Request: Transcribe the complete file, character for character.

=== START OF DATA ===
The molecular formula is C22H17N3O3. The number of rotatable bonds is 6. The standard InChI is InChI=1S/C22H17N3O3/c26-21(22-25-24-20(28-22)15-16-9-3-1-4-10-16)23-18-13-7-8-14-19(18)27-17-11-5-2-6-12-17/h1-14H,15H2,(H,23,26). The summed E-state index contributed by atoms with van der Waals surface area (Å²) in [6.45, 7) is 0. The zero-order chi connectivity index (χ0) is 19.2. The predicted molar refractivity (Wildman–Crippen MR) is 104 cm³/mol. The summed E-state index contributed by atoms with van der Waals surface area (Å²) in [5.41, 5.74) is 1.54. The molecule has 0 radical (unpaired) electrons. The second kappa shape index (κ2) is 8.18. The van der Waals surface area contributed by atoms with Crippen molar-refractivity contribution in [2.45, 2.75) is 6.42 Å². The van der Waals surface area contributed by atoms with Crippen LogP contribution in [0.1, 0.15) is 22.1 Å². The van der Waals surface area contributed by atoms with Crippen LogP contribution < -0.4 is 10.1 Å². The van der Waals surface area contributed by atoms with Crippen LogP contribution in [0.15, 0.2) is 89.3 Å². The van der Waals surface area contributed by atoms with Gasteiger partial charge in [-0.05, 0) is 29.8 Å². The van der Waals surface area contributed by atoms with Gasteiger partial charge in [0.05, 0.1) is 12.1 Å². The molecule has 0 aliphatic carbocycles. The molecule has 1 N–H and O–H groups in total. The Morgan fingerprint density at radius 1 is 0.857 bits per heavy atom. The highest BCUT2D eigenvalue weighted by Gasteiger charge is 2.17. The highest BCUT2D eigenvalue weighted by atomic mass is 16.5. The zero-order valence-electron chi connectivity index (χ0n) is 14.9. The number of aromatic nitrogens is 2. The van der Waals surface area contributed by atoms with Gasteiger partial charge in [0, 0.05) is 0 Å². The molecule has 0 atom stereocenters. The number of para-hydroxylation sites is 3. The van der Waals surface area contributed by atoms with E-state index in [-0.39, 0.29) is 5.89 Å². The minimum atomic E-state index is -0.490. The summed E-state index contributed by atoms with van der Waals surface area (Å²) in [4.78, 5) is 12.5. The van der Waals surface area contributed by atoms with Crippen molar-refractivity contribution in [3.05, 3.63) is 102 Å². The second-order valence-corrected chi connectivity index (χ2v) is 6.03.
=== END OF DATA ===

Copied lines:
The molecular formula is C22H17N3O3. The number of rotatable bonds is 6. The standard InChI is InChI=1S/C22H17N3O3/c26-21(22-25-24-20(28-22)15-16-9-3-1-4-10-16)23-18-13-7-8-14-19(18)27-17-11-5-2-6-12-17/h1-14H,15H2,(H,23,26). The summed E-state index contributed by atoms with van der Waals surface area (Å²) in [6.45, 7) is 0. The zero-order chi connectivity index (χ0) is 19.2. The predicted molar refractivity (Wildman–Crippen MR) is 104 cm³/mol. The summed E-state index contributed by atoms with van der Waals surface area (Å²) in [5.41, 5.74) is 1.54. The molecule has 0 radical (unpaired) electrons. The second kappa shape index (κ2) is 8.18. The van der Waals surface area contributed by atoms with Crippen molar-refractivity contribution in [2.45, 2.75) is 6.42 Å². The van der Waals surface area contributed by atoms with Crippen LogP contribution in [0.1, 0.15) is 22.1 Å². The van der Waals surface area contributed by atoms with Crippen LogP contribution < -0.4 is 10.1 Å². The van der Waals surface area contributed by atoms with Crippen LogP contribution in [0.15, 0.2) is 89.3 Å². The van der Waals surface area contributed by atoms with Gasteiger partial charge in [-0.05, 0) is 29.8 Å². The van der Waals surface area contributed by atoms with Gasteiger partial charge in [0.05, 0.1) is 12.1 Å². The molecule has 0 aliphatic carbocycles. The molecule has 1 N–H and O–H groups in total. The Morgan fingerprint density at radius 1 is 0.857 bits per heavy atom. The highest BCUT2D eigenvalue weighted by Gasteiger charge is 2.17. The highest BCUT2D eigenvalue weighted by atomic mass is 16.5. The zero-order valence-electron chi connectivity index (χ0n) is 14.9. The number of aromatic nitrogens is 2. The van der Waals surface area contributed by atoms with Gasteiger partial charge in [0, 0.05) is 0 Å². The molecule has 0 atom stereocenters. The number of para-hydroxylation sites is 3. The van der Waals surface area contributed by atoms with E-state index in [-0.39, 0.29) is 5.89 Å². The minimum atomic E-state index is -0.490. The summed E-state index contributed by atoms with van der Waals surface area (Å²) in [4.78, 5) is 12.5. The van der Waals surface area contributed by atoms with Crippen molar-refractivity contribution in [3.05, 3.63) is 102 Å². The second-order valence-corrected chi connectivity index (χ2v) is 6.03.